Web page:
Peter Counter and Susan Stover are back at you with recaps of season 2 of Stranger Things. They guided you through the Upside Down last season, and they’re ready to jump right back in.
When you’re from a small town and you don’t fit in, nothing can be more liberating than a trip to the big city. In Stranger Things 2, Chapter Seven, Eleven takes the Greyhound to Chicago and finally finds her people in a divisive and divergent island episode.
Peter: The word ‘different’ is Chapter Seven’s constant refrain, and appropriately so. “The Lost Sister” diverges from Stranger Things’ well established episode structure to focus wholly on introducing what I can only assume is the first act as a much larger narrative we’ll see reemerge in coming seasons. The entire hour is spent with Eleven on her coming-of-age field trip to Chicago where she meets her titular sister, the mysterious Eight, and is tempted to go to the Dark Side with some fully blown Star Wars beats.
Susan: The punk Yoda of Pittsburgh was such a straight up reference that, coupled with the previous episode’s “It’s A Trap,” Star Wars is a contender to the most alluded-to 80’s pop culture in the series. Though, D&D might be the overall most used.
Peter: I loved this episode. Taking a break from Hawkins was a small price to pay for the levels of character development and thematic exploration delivered in Chapter Seven. Stranger Things is about outsiders – whether they’re othered by class, nerdiness, trauma, the eroto-bullying of Billy, or the MK Ultra program – and that’s what “The Lost Sister” is about. The fact is, Eleven needed more than Hawkins as a character, and this episode delivered it with panache.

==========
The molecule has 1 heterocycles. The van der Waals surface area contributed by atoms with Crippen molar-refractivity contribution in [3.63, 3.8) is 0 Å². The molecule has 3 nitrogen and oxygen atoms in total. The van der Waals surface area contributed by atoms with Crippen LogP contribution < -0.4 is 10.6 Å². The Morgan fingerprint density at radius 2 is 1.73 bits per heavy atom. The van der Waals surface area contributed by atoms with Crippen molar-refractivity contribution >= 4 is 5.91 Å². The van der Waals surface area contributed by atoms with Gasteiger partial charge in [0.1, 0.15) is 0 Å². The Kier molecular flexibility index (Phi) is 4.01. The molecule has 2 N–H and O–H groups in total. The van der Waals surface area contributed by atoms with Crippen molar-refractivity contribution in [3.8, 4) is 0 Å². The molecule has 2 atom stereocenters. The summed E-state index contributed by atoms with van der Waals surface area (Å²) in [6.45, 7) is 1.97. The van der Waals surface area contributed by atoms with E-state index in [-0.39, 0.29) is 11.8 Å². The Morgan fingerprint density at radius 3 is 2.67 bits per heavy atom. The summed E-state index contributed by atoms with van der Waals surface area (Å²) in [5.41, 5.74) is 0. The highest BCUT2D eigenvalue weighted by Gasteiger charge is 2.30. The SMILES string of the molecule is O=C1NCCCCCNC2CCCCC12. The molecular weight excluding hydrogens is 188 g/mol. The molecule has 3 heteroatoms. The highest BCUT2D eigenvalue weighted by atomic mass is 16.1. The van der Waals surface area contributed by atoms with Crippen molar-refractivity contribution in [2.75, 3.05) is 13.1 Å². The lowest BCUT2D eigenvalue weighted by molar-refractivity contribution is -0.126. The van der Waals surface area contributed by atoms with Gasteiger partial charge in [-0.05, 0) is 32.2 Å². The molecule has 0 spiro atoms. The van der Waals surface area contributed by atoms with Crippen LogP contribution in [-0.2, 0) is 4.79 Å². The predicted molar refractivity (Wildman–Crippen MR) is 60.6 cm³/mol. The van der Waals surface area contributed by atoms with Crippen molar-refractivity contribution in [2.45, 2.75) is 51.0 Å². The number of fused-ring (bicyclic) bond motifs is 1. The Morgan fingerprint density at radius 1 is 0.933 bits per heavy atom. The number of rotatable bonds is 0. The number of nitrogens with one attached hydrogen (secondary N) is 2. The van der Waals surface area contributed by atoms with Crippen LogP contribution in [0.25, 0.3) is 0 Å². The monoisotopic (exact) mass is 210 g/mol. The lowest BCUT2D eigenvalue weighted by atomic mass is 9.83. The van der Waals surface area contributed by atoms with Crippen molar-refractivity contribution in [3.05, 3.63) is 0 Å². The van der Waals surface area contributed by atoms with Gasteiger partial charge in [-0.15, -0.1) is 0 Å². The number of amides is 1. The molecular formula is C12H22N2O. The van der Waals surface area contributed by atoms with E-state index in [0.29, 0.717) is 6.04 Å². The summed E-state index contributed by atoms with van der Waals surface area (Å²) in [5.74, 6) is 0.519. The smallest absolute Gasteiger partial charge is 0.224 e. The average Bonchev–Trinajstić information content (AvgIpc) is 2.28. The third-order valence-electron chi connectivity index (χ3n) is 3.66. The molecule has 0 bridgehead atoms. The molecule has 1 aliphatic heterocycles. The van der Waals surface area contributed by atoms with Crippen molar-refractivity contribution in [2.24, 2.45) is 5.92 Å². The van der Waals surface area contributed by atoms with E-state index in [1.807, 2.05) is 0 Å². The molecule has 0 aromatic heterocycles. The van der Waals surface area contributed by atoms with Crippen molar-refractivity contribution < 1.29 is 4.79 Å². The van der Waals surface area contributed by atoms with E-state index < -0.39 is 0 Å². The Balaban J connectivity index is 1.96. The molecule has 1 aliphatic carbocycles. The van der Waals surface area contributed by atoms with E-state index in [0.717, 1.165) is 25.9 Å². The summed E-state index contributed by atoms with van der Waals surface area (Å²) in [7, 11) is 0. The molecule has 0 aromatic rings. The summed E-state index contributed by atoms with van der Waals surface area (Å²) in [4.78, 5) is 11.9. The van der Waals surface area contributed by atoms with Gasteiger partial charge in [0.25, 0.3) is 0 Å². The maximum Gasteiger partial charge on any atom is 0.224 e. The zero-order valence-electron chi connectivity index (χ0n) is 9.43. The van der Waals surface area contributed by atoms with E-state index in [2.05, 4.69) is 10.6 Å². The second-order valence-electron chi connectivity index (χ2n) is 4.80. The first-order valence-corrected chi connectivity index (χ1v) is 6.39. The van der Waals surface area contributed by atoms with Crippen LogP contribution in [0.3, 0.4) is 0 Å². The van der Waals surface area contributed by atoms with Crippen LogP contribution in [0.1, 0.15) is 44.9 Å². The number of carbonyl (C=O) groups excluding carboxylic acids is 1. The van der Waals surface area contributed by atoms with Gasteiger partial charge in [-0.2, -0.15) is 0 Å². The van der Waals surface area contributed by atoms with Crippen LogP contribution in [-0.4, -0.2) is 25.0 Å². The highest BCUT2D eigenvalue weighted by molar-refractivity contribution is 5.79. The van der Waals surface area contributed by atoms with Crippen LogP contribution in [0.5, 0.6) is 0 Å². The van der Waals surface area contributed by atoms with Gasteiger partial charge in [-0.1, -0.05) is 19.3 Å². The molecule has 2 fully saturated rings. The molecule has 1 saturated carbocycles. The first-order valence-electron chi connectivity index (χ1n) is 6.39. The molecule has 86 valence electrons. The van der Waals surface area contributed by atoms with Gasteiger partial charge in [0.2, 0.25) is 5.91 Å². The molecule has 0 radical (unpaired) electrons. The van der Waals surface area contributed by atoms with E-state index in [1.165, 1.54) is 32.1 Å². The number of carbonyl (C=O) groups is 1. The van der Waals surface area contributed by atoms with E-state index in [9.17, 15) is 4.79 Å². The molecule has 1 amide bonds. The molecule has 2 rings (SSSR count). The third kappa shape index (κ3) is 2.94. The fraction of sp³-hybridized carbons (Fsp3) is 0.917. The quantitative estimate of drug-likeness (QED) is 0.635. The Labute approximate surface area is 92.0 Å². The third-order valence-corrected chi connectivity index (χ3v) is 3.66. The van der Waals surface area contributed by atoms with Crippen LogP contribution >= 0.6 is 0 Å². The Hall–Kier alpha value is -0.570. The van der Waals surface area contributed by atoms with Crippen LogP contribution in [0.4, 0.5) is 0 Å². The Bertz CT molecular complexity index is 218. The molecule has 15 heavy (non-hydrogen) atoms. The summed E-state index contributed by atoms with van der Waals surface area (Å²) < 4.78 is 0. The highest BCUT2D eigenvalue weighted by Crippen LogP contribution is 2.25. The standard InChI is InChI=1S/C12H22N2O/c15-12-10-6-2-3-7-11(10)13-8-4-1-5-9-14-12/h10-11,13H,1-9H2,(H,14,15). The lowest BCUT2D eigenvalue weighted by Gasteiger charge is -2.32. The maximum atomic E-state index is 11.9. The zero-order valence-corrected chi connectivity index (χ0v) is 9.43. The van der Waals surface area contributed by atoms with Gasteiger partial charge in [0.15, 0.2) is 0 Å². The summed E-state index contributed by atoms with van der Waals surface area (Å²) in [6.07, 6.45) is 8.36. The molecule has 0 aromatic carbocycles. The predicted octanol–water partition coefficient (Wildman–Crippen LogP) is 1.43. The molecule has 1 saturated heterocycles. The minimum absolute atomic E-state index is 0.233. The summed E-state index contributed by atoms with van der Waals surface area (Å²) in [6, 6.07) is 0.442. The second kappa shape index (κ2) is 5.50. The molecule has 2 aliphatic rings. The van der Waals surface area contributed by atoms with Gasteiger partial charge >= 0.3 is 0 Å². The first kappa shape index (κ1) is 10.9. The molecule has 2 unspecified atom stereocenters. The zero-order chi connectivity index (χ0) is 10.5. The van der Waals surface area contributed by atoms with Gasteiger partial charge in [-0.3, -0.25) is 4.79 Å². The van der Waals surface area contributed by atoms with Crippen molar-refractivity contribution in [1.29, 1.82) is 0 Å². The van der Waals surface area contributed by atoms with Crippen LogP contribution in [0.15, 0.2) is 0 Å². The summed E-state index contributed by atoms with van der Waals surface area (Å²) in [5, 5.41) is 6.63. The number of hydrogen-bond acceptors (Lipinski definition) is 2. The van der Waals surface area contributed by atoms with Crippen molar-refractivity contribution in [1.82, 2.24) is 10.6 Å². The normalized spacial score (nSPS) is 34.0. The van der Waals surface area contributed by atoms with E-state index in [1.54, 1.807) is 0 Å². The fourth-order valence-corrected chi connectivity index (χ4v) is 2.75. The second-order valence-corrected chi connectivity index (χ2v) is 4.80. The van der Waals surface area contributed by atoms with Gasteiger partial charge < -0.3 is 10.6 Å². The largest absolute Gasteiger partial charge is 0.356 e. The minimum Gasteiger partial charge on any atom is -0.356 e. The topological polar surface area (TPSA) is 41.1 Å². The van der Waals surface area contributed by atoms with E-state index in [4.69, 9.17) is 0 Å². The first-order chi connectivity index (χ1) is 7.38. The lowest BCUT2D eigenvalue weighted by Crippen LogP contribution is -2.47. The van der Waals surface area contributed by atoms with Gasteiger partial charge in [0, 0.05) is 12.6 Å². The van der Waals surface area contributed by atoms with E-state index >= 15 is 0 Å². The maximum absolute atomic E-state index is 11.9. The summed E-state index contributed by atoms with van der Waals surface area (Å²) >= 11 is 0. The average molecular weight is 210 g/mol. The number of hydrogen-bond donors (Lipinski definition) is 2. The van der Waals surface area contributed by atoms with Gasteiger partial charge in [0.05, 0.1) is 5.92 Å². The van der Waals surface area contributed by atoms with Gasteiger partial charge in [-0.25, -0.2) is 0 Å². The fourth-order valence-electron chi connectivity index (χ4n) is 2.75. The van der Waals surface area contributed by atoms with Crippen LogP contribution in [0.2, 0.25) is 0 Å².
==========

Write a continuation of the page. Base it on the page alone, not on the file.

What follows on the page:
Susan: I did not love this episode. I think it read more like a superhero story that focused more on an ethical message, than a good story. It did do three things though: 1) It showed us exactly how dangerous Eleven truly is (her ethics); 2) How she defines her home; and 3) Did I mention they talk a lot about what “home” really means? For El, it means not killing people in cold blood, I guess.
Peter: Fair enough, I will concede it wasn’t a perfect hour. “The Lost Sister” did make me lose my mind as a viewer in one respect, however. I have never been a fan of Stranger Things’ convention of flashing scenes from previous episodes in order to remind viewers of previous plot points. This first happened in season one – when Becky Ives told Hopper and Joyce about Jane and we got flashes of Eleven, who none of the on-screen characters had met at the point – and I disliked it because it felt too condescending and wasn’t anchored to any character memory. The Duffers and co. have since used this device regularly, and every time it’s been annoying, but in Chapter Seven it actually gets mixed up with legitimate character flashbacks, undercutting the emotional impact with needless in-episode recapping.
Susan: Personally, I feel like they should leave the recapping to us.
A Pat on the Back